i don’t catch pokémon, i don’t go outside

Suggested listening: “Grief” — Earl Sweatshirt


Players congregate in Davis Square, Somerville, MA.

I’m not playing Pokémon Go, and I don’t think you should play it either.

Sheesh, what a hipster. I mean, honestly, who does this guy think he is? Some cultural prophet peddling his personal brand of holier-than-thou posturing? Puh-lease, haven’t we had enough of that? After all, it’s just a game! Playing Pokémon Go is fun! It lets me feel like I’ve accomplished something even on days that otherwise feel wasted. I can say: Whatever else happened today, whatever new misery the world rained on me, at least I caught that Psyduck! Today I even gained a level! 🎉🎉🎉!

Exactly. I hate to be the bearer of bad news, but Pokémon Go is never going to fill the existential holes in your life. That Psyduck isn’t real. It’s a digital object in a database for a game designed and owned by Niantic (originally a Google startup), one that purports to offer an “augmented reality.” Like most software products, Pokémon Go is regulated only by its Terms of Service and Privacy Policy, to which you implicitly consent by playing the game—and which I guarantee you’ve never read. (Three guesses whether those terms allow Niantic to sell your data to third parties.)

Niantic has, to date, made $200 million from Pokémon Go, and that’s only about a month after its launch. Some estimates place Niantic’s daily revenue from the game at $1.6 million, and that’s from Apple iOS-based downloads alone. Businesses have already concocted elaborate strategies to lure customers by doubling as Gyms or PokéStops (don’t ask me what exactly that entails—I’m blissfully unaware). What’s more, beyond its in-app purchases, the game also includes native advertising in the form of “sponsored locations.” The marketing gurus over at AdWeek are already diabolically twiddling their fingers about how mass participation in the game will revolutionize marketing by enabling a “generic” or “agnostic” approach to consumer-targeting. AdWeek writer Marie Goldstein is all breathless praise for the “pan-generational” combination of a well-known, nostalgic brand with new gaming technology. If you listen closely, you can hear the saliva dripping. It’s the same old story: They want your money.

So, at the risk of sounding paranoid: If Pokémon Go represents a virtual or augmented reality, that reality is, at best, a consumerist dystopia in which businesses and advertisers can access and control your literal, physical behavior—down to the very steps you take—through behind-the-scenes partnerships with the game-makers.

Of course, if you make enough money that spending a few dollars here and there on Pokémon-driven impulse purchases is no big deal to you, this kind of capitalist-wet-dream VR might seem totally benign (or at least harmless). But for working- and middle-class people—those for whom the marginal dollar really matters—the time, energy, and money spent trying to catch ‘em all represent a very real loss. Regardless of your social status, my point is: Be aware that they (“they”) can and will manipulate you. In my opinion, you shouldn’t surrender your consumer autonomy so lightly, even for a funny screen-cap of your bestie standing next to a Mewtwo on top of the Empire State Building (sure to rack up the Instagram likes!). In our late-capitalist, non-virtual reality, it’s one of the few powers you still have.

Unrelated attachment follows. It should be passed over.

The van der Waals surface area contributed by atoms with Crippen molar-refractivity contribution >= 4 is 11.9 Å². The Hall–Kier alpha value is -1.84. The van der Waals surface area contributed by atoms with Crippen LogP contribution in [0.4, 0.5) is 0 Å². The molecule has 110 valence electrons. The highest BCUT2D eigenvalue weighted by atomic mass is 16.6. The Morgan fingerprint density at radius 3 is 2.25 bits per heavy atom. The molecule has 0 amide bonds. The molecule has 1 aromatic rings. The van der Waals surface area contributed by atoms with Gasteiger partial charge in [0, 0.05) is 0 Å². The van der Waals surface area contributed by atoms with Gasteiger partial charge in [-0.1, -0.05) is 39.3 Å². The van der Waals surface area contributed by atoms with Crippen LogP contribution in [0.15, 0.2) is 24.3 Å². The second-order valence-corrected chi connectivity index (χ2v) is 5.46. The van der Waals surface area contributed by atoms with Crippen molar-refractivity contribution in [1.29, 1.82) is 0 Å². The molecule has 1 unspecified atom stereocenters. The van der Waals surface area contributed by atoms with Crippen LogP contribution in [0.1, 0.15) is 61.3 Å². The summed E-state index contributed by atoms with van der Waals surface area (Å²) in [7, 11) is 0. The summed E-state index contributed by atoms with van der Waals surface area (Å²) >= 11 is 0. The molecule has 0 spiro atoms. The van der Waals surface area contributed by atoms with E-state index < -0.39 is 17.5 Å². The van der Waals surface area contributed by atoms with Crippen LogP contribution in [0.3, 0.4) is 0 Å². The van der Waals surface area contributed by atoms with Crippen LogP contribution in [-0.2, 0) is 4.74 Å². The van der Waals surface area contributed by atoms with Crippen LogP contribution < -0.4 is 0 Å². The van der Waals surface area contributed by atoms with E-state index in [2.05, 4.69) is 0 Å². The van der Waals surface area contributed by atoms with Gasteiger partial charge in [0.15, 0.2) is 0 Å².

They’ll never find me in here!

Furthermore, although part of me admires the evil genius on display with this whole built-in advertising conspiracy-thing, as a gamer, I find Pokémon Go extremely disappointing. Those who’ve seen me at Magic: The Gathering tournaments know that I thoroughly enjoy competitive strategy games. And I’m a fan of the art and creative work behind the Pokémon universe. I watched the TV show and even played the Pokémon collectible card game as a kid (I was pretty good at it). But I’m also something of a purist: For me, the game itself should be the product, and the only cross-merchandising allowed should be for accessories that make the game easier or more enjoyable to play. That’s the kind of integrity I expect from a game-maker interested in large chunks of my time and attention, and I won’t settle for less out of boredom or to appear trendy. On this (somewhat) traditionalist view, in fact, Pokémon Go isn’t even really a game—corporate mind control is closer to it. Be afraid.

At the end of the day, you’re free to do what you want, and I don’t fault anyone who’s having fun catching Pokémon with their friends. But if you’re going to play, be aware of the ad man behind the curtain. At level 12 or level 40, you’re still just a game-piece in a marketing executive’s fantasy. Who’s catching who?



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